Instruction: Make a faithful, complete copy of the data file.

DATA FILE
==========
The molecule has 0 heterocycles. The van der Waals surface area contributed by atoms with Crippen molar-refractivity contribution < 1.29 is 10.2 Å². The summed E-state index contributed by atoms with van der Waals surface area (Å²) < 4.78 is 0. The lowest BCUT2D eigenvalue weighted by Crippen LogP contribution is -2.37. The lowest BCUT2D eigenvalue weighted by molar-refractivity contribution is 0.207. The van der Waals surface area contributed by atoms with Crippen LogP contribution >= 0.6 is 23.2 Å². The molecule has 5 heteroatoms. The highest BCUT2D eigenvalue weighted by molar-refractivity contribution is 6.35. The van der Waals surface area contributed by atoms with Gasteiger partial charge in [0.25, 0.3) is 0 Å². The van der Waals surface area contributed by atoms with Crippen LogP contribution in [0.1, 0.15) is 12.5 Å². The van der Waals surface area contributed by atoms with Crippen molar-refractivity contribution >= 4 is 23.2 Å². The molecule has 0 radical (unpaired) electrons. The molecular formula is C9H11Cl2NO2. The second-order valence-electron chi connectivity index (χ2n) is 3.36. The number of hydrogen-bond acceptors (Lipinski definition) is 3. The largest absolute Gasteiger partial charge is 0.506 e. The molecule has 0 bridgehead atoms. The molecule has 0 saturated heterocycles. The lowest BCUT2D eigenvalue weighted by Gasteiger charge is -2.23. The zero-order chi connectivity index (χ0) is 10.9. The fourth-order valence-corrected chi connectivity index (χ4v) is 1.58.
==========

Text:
The molecule has 0 heterocycles. The van der Waals surface area contributed by atoms with Crippen molar-refractivity contribution < 1.29 is 10.2 Å². The summed E-state index contributed by atoms with van der Waals surface area (Å²) < 4.78 is 0. The lowest BCUT2D eigenvalue weighted by Crippen LogP contribution is -2.37. The lowest BCUT2D eigenvalue weighted by molar-refractivity contribution is 0.207. The van der Waals surface area contributed by atoms with Crippen LogP contribution >= 0.6 is 23.2 Å². The molecule has 5 heteroatoms. The highest BCUT2D eigenvalue weighted by molar-refractivity contribution is 6.35. The van der Waals surface area contributed by atoms with Gasteiger partial charge in [0.25, 0.3) is 0 Å². The van der Waals surface area contributed by atoms with Crippen LogP contribution in [0.1, 0.15) is 12.5 Å². The van der Waals surface area contributed by atoms with Crippen molar-refractivity contribution >= 4 is 23.2 Å². The molecule has 0 radical (unpaired) electrons. The molecular formula is C9H11Cl2NO2. The second-order valence-electron chi connectivity index (χ2n) is 3.36. The number of hydrogen-bond acceptors (Lipinski definition) is 3. The largest absolute Gasteiger partial charge is 0.506 e. The molecule has 0 bridgehead atoms. The molecule has 0 saturated heterocycles. The lowest BCUT2D eigenvalue weighted by Gasteiger charge is -2.23. The zero-order chi connectivity index (χ0) is 10.9. The fourth-order valence-corrected chi connectivity index (χ4v) is 1.58.